Jack fruit, Dutura, planted for bee foliage and the bees love the Avocado flowers.
Today we heard the call of a Honey Guide Bird (indicator indicator). This bird guides predators, including humans to hives of bees with its distinctive call. When the predator breaks into the hive it feeds on the debris left by the predator, it can even digest wax.
We left Kasese and stayed in the Queen Elizabeth National Park on our way to Buhoma
On Friday we drove for six hours in dirt roads. Fortunately, there was very little traffic although this truck travelling from the Congo was intimidating!
We arrived at our Bwindi Batwa project and received a very warm welcome. We stayed in rooms attached to the local hospital and discovered that honey is being used to treat patients. We stayed in this accommodation adjacent to the mushroom growing shed on the right.
On Saturday we left Venetia in Buhoma to inspect the hives and join in allocating goats to the Batwa. Venetia is an expert in goats and bees!
When we arrived at Murambo, we met Ezra our leader at the Murambo Beekeeper’s project. Ezra had planned wall to wall visits of member’s apiaries. Our small involvement with this group has already lead to a four-fold increase in membership, so we need to work out how to cope with this increased capacity. Most members use log hives because there are plenty of trees, or they use hives constructed from wattle and daub as shown in the picture.
We visited a group who use mainly traditional hives. One had three in an exclosure in his garden.
This video shows a traditional smoker being used which is very effective. The bees were very calm and well behaved.
We visited a porridge shop. Porridge is a mildly alcoholic drink made by fermenting a mixture of lie grade honey with water and sorghum flour. The photos show the price list – little too much of it is drunk in this area.
We met one of our groups in Church which had wattle and daub walls and corrugated iron roof. One beekeeper described drone congregations and we were able to explain to the group what they are.
The next day we crossed at Rwanda, at Kamwezi a remote spot on a dirt road. No other traffic crossed for the whole hour we were there. We called into the Umutara school for deaf children. At this school we run a beekeeping project that integrates into the school curriculum. We found they had already made a start without us! This picture shows two students with the traditional hives talking in Rwandan sign language. The school has accommodation available for a project manager, we just need to find one!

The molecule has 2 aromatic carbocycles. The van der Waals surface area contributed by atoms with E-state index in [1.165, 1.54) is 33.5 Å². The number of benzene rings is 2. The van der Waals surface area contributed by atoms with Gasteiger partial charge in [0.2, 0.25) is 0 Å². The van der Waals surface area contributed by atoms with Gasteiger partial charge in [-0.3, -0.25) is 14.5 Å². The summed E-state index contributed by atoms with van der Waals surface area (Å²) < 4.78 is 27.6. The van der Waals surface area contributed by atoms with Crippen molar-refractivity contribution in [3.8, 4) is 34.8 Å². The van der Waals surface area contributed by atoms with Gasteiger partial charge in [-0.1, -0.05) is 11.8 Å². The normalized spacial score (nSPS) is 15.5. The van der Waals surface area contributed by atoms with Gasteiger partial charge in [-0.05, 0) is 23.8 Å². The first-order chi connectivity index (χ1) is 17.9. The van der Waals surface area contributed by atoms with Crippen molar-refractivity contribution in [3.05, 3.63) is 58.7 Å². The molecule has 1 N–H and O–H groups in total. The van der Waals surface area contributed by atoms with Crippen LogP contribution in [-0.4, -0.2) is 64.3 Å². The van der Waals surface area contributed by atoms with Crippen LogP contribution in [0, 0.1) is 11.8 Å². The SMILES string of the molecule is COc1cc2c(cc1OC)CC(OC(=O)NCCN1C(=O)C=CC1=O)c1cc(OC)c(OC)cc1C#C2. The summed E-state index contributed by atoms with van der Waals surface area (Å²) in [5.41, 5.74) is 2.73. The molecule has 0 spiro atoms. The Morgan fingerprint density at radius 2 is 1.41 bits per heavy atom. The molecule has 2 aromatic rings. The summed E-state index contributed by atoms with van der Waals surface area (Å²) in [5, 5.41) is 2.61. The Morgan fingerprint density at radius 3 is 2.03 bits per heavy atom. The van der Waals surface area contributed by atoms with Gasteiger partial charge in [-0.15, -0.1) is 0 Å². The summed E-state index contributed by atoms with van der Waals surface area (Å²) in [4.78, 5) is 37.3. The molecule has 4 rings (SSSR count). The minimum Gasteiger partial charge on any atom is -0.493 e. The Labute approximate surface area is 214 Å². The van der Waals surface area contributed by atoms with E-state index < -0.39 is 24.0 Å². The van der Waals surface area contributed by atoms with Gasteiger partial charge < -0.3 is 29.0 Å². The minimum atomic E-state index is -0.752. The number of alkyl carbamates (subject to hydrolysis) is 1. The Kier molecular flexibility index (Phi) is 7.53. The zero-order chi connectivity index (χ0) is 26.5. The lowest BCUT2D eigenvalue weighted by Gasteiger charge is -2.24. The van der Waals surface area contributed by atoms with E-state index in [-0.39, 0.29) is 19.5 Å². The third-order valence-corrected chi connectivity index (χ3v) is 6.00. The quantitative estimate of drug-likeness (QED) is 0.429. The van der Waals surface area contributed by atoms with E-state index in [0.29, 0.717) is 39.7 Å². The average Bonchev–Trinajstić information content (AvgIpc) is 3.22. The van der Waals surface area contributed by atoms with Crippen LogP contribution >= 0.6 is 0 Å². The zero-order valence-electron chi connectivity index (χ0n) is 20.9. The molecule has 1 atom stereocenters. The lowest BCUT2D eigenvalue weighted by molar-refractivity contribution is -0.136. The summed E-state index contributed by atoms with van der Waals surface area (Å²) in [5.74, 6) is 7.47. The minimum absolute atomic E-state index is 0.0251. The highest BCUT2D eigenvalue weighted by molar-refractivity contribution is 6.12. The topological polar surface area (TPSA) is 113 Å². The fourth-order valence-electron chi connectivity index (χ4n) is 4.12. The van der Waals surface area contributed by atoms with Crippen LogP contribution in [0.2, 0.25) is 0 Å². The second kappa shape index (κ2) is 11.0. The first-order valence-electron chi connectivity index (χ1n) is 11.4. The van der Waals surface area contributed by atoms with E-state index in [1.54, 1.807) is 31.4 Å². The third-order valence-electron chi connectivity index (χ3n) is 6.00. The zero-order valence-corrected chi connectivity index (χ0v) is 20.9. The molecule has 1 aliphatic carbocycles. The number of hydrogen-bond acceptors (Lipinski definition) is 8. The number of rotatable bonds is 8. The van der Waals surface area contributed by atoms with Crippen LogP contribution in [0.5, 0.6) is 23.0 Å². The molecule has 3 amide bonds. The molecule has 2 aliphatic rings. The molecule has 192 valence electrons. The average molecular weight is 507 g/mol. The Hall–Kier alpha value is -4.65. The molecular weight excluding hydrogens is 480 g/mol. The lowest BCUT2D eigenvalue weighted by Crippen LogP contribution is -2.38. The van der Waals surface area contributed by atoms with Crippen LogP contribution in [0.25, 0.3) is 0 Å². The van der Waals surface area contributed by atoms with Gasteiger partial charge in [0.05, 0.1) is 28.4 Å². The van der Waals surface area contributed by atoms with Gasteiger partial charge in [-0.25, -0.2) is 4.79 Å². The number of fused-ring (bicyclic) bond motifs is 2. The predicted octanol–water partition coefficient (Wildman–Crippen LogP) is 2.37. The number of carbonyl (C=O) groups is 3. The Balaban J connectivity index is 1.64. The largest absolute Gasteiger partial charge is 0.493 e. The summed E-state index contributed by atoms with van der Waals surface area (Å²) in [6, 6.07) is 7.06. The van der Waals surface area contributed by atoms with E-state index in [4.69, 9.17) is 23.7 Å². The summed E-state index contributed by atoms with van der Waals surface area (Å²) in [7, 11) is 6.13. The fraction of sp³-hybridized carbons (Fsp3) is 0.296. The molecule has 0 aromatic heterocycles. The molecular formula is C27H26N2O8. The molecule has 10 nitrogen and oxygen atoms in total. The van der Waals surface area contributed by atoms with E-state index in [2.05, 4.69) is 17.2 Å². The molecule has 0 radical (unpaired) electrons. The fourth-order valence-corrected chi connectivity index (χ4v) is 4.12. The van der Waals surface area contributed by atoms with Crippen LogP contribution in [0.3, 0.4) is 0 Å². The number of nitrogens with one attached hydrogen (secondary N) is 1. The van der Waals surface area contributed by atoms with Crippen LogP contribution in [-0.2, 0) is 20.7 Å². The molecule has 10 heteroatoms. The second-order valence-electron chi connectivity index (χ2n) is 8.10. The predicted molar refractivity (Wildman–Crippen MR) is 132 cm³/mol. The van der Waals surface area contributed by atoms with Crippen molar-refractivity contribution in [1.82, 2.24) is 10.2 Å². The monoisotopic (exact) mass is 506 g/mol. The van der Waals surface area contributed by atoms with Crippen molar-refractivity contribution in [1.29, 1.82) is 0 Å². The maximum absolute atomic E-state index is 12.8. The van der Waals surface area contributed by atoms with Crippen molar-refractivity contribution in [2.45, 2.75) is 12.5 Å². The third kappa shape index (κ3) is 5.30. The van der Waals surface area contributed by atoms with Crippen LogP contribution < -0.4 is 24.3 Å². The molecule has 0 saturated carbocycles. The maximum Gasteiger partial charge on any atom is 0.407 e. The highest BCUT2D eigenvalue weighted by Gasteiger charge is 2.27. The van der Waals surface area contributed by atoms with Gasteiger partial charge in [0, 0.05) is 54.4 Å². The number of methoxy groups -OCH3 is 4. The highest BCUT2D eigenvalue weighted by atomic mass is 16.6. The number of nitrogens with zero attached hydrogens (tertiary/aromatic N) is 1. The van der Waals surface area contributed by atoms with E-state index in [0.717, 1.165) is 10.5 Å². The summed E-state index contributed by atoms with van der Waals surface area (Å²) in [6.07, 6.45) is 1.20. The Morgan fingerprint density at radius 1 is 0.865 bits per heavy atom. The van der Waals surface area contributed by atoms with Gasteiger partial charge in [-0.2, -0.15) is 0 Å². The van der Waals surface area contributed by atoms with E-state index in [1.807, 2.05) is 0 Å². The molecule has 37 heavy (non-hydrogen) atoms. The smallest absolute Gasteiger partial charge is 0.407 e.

We enjoyed local honey served to sweeten our tea which tasted very smokey, a common problem here. We met a group of beekeepers who applied to Bees Abroad for help. We gave them an introductory training course and spent time exploring why their yields from traditional hives are low. The conclusion was that we should try to set up a training apiary to see how the use of Kenyan Top Hives would improve the situation.
On Thursday we braved Katonga, at Rwandan favourite breakfast. It’s a yummy combination of boiled potato, savoury bananas and lumps of beef in tomato sauce.
On our second day of teaching we collected acacia, mango, daisy, hibiscus and begonia flowers and grasses to give a visual aid to help explain about nectar and pollen collection. We discovered there is no word for pollen in Rwanda. We said good by to the Kigudugu beekeepers at lunch time and drove to Kigali where we saw the first Mzungu for several days.
Today we travelled from Kigali to Kilimanjaro on a very small Rwandanair plane. After a long drive we arrived at our lodge where we discovered they kept a few bees. We bought a jar of honey to take to the Ulster Beekeepers Conference for tasting.
During the weekend we took a couple of days rest from beekeeping. We spent a day at Lake Manuara National Park bird spotting and game viewing. We visited the Ngorogoro crater and the Olduvai gorge.
We found a fence with bee hives hanging from it designed to keep elephants out of a vegetable garden. Elephants are very scared of bees and similar fences are widely used. The design of the fence was not strong and several hives were not colonised.